The American people, despite heavy speechifying from Republicans last month in Detroit and from Democrats this week in New York, are in no hurry to make up their minds about the next man they put in the White House.
Public opinion experts warn mid-August is far too early to call the presidential race. At least half the voters at this point have not made up their minds. Even on Election Day, a 10th of the public -- enough to tip a close election -- will likely go to the polls with their choice in doubt.
The public has yet to fix its sights on Ronald Reagan, who leads President Carter in the latest Gallup poll -- Reagan, 45 percent; Carter, 31 percent; and John Anderson, 14 percent.
Also American voters are not feeling as much distress over the way things are going in their lives as the political rhetoric may suggest.
True, they are down on their political leaders, the polls show. By 3 to 1 in the latest Gallup survey they disapprove of the way Mr. Carter is handling his job. And their confidence in their private financial futures has slipped a bit. But they do not appear ready for a throw-out- the-incumbent revolt.
In the nonpolitical part of their private lives -- their marriages, friendships, family, and leisure -- Americans report stable levels of satisfaction, according to the National Opinion Research Center's 1980 survey.
"Politics reflects only a small portion of people's lives," says Thomas Smith , director of the NORC's highly regarded annual surveys. "The basic finding is that in personal areas like family and married life, there has been no noticeable drop through the 1970s." Even the public's trust in government, which had shown a noticeable decline from the 1950s to the mid-1970s, has held steady for several years, the 1980 NORC study shows.
"Probably 50 percent of the electorate are susceptible to moving to any of the three presidential candidates," says Everett Ladd, director of the Roper Center. He sees a "sponginess" in candidate support -- in terms of party ties, levels of dissatisfaction with the candidates, and ideological attachment.
"This is incredible at this point of a campaign," Mr. Ladd says. "in 1900, perhaps only 10 percent would have been this 'movable' at this stage."
"It's crazy to say who's going to win, based on present evidence," says I. A. Lewis, director of the Los Angeles Times poll. As much as 60 percent of the public probably has not made up its mind on presidential balloting, he estimates.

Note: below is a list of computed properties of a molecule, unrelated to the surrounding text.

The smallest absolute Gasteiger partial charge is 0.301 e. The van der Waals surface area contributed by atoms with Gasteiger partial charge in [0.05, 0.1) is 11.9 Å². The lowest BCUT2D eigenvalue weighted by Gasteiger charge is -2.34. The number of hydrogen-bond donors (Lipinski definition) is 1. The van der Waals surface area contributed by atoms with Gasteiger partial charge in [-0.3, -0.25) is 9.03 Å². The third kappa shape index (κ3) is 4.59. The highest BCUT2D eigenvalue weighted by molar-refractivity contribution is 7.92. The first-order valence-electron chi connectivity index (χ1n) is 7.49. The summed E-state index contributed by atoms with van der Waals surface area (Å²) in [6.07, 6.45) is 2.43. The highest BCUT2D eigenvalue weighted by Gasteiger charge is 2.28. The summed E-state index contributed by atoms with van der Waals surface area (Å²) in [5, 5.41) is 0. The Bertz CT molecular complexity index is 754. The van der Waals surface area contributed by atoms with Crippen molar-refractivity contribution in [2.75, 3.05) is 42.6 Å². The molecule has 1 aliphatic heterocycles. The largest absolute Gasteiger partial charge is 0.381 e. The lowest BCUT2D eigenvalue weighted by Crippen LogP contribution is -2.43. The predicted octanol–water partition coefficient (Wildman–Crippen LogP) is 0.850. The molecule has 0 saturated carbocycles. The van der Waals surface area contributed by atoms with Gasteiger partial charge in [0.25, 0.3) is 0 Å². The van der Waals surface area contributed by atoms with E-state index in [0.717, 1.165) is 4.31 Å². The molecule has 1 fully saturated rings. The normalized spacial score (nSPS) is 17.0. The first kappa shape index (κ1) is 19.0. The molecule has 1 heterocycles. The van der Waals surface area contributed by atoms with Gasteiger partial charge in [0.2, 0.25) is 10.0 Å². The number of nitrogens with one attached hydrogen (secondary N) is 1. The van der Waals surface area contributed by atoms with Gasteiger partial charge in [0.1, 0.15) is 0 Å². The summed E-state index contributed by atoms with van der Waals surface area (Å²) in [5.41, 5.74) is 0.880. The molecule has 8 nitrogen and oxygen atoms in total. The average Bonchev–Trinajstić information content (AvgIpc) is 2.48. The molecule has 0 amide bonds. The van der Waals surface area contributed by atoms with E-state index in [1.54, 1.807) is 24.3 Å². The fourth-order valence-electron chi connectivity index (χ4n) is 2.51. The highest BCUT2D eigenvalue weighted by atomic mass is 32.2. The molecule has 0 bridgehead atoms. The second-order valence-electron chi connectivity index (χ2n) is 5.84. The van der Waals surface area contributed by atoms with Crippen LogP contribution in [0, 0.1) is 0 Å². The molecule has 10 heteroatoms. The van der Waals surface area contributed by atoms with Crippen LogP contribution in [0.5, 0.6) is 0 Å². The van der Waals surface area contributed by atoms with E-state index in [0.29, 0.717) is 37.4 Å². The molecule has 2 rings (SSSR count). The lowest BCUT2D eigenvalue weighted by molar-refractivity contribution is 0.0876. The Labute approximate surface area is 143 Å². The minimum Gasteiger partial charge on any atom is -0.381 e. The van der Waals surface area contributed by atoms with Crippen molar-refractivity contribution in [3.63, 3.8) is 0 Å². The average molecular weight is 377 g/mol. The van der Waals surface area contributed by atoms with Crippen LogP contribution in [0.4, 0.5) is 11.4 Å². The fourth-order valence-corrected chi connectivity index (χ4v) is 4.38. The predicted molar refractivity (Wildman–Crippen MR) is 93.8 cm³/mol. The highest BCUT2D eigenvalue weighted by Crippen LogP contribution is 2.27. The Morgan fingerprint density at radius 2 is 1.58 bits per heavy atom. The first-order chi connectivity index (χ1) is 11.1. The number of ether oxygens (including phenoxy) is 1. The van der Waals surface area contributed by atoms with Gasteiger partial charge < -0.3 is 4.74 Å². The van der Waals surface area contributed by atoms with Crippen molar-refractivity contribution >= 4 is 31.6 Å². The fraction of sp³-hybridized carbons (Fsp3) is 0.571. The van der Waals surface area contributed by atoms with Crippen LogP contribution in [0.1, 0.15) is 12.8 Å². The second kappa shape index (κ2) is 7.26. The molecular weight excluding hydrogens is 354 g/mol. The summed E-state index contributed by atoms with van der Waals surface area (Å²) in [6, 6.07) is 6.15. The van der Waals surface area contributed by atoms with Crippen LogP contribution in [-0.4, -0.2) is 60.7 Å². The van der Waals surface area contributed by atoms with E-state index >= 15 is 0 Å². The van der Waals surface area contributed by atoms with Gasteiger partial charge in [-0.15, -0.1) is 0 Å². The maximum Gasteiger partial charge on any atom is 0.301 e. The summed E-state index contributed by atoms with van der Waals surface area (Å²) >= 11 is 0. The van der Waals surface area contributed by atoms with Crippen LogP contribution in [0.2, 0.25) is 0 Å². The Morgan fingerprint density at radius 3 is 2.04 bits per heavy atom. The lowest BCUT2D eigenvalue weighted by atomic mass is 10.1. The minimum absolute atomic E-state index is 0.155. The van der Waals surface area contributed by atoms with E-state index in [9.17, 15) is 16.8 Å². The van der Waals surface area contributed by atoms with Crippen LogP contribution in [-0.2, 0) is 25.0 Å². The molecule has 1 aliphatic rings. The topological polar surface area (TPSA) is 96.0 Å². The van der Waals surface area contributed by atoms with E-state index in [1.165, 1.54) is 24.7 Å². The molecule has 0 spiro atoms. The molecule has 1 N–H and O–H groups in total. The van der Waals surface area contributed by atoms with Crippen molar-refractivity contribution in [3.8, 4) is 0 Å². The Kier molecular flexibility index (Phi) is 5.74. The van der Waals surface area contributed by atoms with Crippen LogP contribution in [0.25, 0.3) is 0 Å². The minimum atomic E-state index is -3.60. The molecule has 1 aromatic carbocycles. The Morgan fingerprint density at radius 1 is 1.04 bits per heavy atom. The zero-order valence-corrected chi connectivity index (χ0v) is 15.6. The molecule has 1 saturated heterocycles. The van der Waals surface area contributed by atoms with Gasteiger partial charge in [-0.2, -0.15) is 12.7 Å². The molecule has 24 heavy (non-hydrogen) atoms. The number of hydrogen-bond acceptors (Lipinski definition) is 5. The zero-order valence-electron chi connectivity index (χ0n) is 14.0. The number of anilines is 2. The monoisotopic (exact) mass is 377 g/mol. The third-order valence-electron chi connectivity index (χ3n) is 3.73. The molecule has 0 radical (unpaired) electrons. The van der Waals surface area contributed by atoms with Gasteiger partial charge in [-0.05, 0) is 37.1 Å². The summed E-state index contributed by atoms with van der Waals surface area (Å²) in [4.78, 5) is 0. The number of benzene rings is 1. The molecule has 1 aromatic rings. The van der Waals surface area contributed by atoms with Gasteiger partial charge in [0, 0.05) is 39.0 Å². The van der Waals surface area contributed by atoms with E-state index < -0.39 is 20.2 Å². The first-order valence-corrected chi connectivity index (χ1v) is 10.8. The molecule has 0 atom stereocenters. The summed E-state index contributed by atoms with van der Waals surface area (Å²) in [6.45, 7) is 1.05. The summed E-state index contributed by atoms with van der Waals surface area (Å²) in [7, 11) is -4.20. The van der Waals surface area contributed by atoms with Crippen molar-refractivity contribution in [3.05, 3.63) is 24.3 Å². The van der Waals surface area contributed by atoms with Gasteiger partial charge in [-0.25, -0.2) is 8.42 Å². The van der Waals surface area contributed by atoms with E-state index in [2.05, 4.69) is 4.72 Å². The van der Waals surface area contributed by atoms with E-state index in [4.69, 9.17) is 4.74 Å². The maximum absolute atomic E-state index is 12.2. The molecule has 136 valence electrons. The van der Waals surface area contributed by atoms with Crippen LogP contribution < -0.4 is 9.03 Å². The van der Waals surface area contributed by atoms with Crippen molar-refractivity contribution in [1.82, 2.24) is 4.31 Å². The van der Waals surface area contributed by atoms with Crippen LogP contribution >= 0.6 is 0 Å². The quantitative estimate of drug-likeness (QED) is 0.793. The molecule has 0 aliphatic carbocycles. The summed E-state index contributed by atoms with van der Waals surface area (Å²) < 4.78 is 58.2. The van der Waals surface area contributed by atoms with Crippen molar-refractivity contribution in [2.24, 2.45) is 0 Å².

"Ten percent of the public are brass-bound Republicans already committed Reagan," he says. "On the Democratic side, perhaps 30 percent are brass-bound Democrats already with Carter. That gives you 40 percent you can forget about, plus some Anderson voters. That means there's nearly 60 percent you have to consider."
"Of course, about 25 percent are the ideologically oriented, upper-income, better educated," Mr. Lewis estimates. Their pattern of decision falls between Labor Day and two weeks before the election, his post-poll surveys suspect.
"The final 35 percent of the people make up their minds the last two weeks," Mr. Lewis says.
"It's incredible, but 10 percent of the whole population say they make up their mind the last day. I've seen it in 50 elections across the country, including national elections.
"There is no certainty about who will win -- regardless of the spread now in the polls."
Democratic pollster Peter Hart says, "Voters still have a long way to go in working through the decisionmaking process for choosing a president in 1980."
In a Canton, Ohio, "Discussion panel" with a cross section of voters, Hart researchers found the public still vague about Republican nominee Reagan.
The public seems to know relatively little about who Mr. Reagan is and what sort of president he would be.
"Reagan is not an especially polarizing figure -- he is not seen as the great redeemer, but neither is he viewed as a villain who might undermine the social framework established since the New Deal -- even though he has been widely depicted as taking strongly conservative stands on a plethora of controversial issues," the Hart research found. "Reagan has not yet really captured the imagination of the voters . . . About how he will make government produce different [and better] results than it has under Jimmy Carter."
The report concluded: "ronald Reagan's side of the equation in the 1980 presidential campaign is still far from being fully played out "